Kyle Maynard - is an entrepreneur, speaker, best-selling author, award-winning extreme athlete, and the first man to bearcrawl to the top of the highest mountain in Africa, Mount Kilimanjaro (19,340 feet), and the summit of Argentina’s Mount Aconcagua (22,838 feet), the highest peak in both the Western and Southern hemispheres.  What makes Kyle unique is that he is a quadruple amputee.  I first met Kyle at a speaking engagement in California last December. Within seconds of hearing Kyle speak I told myself I had zero excuses for not accomplishing what I set my mind to.  
Farris Amrap - After losing his leg to an IED while on patrol in Afghanistan, he found himself laid up in a hospital for a year. During that time he vowed to not become a victim of his circumstance and set a goal to return to peak physical and mental strength. After training for two years he enrolled in a 50-hour Navy SEAL Hell Week endurance event and not only completed the challenge, he excelled and became a coach at the camp. Now F Amrap is coaching athletes and training special operators around the world.  Farris was a coach at the SealFit camps I attended last year.
Palmer Douglas Durr - filmmaker and storyteller who has worked around the world for organizations including the Environmental Defense Fund, Ball State University, University of Maryland, Purdue University, Interkultur, and Meeting Music, as well as the Brazilian government. He earned a Bachelor of Arts Degree from Ball State University and is a SEALFIT Kokoro 40 graduate.  Palmer loves to participate in noble narratives about people and the earth. He personally lives these narratives by participating in physical events such as the upcoming 300 of Sparta march for charity.  He will be creating a documentary on our journey in Greece.
Other athletes include – Sean Easton, Levi Hensel, Jolene Wilkinson, Hewes Hull, Steve Grobecker, Dave Crandall, Jimmy Whited, Dallin Rogers, Mitch Aguiar, Jeff Gum, Robert Owens, Jeremy Crider, and Jon Eichelberger.  

4. What is the day-by-day experience like? Have you been running the entire time? How many miles have you covered per day and at what historic location will the endeavor terminate? 
We started May 7 at 8 a.m. and marched (4 mph) towards our first destination roughly 30 miles away.  I took food and water for the day in a ruck that roughly weighed 20-30 lbs.  
I carried an 8-foot PVC  pipe filled with sand to simulate the 8-foot spears the Spartans used to carry.  We went together in one large group.  
The majority of the path is on a paved road, which means a good running shoe is adequate.  I took three pairs of shoes and one pair of trail shoes.  
The second half of every day was the most difficult.  
From my experience in events like this, your body fails and you have to stay mentally positive to push through.  
When both your body and mind drop, you rely on your spirit and your team to get to the finish.  I may or may not get to this point but I expected physical hardships and challenges that I would have to work through very similar to my experience at the SealFit Kokoro camps where I was physically challenged for 53 hours with no sleep.  
Simple techniques I have used when I have been physically and mentally stressed are slow, long breathing, positive self-talk or affirming statements, and micro goals – breaking down an overwhelming task into smaller tasks and actions.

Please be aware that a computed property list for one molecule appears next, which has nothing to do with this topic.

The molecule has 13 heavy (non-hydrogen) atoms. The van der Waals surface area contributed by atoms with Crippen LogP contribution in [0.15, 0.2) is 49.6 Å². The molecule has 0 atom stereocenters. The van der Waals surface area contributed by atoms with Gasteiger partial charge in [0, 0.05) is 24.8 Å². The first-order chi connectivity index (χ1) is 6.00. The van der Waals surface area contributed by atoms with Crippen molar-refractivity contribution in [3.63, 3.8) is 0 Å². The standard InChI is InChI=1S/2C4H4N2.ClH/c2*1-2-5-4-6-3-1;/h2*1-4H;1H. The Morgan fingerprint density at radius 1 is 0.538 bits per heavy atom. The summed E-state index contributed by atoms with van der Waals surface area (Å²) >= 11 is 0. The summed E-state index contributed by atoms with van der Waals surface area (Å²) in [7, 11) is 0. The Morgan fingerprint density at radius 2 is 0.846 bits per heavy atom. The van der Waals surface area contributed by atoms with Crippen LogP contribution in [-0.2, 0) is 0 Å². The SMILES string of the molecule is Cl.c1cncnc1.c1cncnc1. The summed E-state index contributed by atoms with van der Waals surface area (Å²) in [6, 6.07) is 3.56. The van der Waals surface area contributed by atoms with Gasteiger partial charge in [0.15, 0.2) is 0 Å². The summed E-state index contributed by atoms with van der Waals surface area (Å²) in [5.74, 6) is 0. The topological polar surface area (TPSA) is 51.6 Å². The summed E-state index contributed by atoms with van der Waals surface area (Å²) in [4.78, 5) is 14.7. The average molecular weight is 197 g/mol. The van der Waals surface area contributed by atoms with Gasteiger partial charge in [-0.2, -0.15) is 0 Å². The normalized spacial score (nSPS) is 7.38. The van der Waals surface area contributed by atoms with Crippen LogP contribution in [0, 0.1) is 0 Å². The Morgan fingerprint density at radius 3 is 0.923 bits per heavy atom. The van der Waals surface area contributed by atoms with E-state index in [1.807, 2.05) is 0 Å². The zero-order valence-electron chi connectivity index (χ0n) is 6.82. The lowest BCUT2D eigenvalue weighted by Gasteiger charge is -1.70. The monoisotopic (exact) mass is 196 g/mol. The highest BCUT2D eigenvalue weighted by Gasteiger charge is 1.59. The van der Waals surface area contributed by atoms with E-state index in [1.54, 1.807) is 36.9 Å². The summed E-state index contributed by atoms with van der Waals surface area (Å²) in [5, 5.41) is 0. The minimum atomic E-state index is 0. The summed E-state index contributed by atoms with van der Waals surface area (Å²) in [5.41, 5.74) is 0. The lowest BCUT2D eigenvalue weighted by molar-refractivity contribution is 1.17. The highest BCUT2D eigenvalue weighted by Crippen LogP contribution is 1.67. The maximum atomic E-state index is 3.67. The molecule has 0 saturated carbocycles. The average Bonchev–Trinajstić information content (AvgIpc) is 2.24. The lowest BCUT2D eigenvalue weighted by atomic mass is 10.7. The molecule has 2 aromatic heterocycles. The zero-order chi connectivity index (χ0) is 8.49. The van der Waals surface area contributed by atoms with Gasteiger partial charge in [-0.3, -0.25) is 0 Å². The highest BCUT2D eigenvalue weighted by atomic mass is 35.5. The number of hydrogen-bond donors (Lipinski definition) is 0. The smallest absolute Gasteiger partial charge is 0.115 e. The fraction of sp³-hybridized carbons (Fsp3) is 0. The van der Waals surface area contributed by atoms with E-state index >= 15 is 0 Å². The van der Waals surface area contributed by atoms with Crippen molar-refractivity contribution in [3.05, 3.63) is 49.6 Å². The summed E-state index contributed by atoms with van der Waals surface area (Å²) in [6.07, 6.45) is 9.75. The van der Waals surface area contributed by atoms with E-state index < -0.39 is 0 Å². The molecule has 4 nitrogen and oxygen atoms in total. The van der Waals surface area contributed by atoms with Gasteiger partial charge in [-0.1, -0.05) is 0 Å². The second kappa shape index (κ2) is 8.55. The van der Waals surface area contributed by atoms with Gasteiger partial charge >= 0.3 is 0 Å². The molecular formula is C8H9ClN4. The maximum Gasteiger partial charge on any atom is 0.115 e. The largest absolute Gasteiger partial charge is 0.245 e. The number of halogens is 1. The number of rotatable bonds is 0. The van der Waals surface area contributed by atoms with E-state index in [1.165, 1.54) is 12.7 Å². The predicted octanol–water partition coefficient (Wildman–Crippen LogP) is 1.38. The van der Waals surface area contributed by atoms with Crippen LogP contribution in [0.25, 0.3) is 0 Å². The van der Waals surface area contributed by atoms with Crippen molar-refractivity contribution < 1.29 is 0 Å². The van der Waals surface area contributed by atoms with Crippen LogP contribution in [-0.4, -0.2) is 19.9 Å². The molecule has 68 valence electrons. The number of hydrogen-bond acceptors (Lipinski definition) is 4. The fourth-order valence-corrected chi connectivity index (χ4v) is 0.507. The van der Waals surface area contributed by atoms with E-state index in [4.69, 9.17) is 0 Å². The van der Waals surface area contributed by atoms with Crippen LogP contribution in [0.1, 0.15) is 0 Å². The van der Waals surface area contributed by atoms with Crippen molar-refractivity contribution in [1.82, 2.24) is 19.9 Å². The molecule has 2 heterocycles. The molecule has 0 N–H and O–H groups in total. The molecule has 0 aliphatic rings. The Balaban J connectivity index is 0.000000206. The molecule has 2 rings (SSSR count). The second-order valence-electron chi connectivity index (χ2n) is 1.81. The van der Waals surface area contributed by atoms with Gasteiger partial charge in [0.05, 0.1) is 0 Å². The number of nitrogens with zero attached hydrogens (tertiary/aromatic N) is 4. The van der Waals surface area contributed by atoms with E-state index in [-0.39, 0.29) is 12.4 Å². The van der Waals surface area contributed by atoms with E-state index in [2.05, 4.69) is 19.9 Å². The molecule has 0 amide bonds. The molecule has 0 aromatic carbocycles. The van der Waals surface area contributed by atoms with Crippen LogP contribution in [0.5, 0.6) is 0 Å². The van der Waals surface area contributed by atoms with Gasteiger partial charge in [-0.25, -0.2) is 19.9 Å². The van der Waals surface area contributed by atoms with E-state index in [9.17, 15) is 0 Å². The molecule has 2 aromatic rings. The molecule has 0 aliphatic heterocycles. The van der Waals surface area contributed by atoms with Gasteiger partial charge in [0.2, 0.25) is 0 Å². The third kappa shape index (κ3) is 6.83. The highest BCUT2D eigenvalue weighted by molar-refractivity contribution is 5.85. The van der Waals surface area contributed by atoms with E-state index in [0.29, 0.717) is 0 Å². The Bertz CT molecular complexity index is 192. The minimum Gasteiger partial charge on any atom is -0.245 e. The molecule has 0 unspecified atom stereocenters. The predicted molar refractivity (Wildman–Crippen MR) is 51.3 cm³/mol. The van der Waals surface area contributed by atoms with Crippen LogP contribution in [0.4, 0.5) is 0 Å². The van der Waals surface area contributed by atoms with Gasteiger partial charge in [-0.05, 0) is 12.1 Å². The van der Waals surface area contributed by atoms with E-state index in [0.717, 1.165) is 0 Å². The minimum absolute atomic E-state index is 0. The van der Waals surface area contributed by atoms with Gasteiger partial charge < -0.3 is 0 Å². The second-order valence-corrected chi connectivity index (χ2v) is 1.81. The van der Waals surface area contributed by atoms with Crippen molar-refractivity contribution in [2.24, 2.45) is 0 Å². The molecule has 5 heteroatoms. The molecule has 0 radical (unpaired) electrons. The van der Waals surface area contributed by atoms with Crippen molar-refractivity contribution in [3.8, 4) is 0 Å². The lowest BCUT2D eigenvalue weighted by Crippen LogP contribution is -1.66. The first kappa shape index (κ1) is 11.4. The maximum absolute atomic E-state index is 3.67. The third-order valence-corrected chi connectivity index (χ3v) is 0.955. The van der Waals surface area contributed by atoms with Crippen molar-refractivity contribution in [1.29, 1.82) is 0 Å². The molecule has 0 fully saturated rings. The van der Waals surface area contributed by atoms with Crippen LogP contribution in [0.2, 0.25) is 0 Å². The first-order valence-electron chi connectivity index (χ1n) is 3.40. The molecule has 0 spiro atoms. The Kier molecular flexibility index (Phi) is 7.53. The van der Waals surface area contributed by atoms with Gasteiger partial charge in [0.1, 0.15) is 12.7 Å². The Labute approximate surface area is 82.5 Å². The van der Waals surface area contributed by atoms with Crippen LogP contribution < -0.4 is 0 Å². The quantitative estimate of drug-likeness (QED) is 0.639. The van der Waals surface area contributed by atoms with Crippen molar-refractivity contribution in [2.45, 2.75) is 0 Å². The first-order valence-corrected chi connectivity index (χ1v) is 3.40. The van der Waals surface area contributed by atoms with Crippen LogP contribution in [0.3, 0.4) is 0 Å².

We will be covering roughly 30 miles per day, some days will be flat and some days will be through mountain passes and hills.  
We will end in Thermoplyae where the infamous battle between the Spartans and Persians took place.  
I have been reading the book, “Gates of Fire” by Steven Pressfield to give me a good idea of what the Spartans went through leading up to, during, and after the battle.  

5. How long have you been training for this event and what have been the most challenging parts of the event? What have you most appreciated about this physical and mental challenge?
I have been training for this event daily since the beginning of January.  I have not had a day off physically since December – the minimum I have done physically has been stretch routines or yoga.  
The longest distance I have covered was 22 miles during my training.  It has been a mix of speed interval running, long distance rucking with weight, sprints, crossfit, yoga, and stretching.  
Physical training is just one aspect of preparing for an event like this.  I have a disciplined nutrition plan with balanced meat, veggies, fruits, and nuts, excluding processed sugar as much as possible.  I have also had to teach my body how to recover quickly within a few hours to overnight.  Ice, cold water, good food, and a good amount of sleep have been vital for this.    
I looked forward to meeting my teammates and completing this journey together as a team.  I feel the most authentic when put in these situations and operate at my best as a person.  
There have been historic sites along the way, good stories, friendships forged, and of course extreme physical challenge.  
Marching through the Arcadian Mountains has been an unforgettable experience.  
“No citizen has a right to be an amateur in the matter of physical training.  What a disgrace it is for a man to grow old without even seeing the beauty and strength of which his body is capable”
This quote has fueled my training and gives me purpose!

— Rimsie McConiga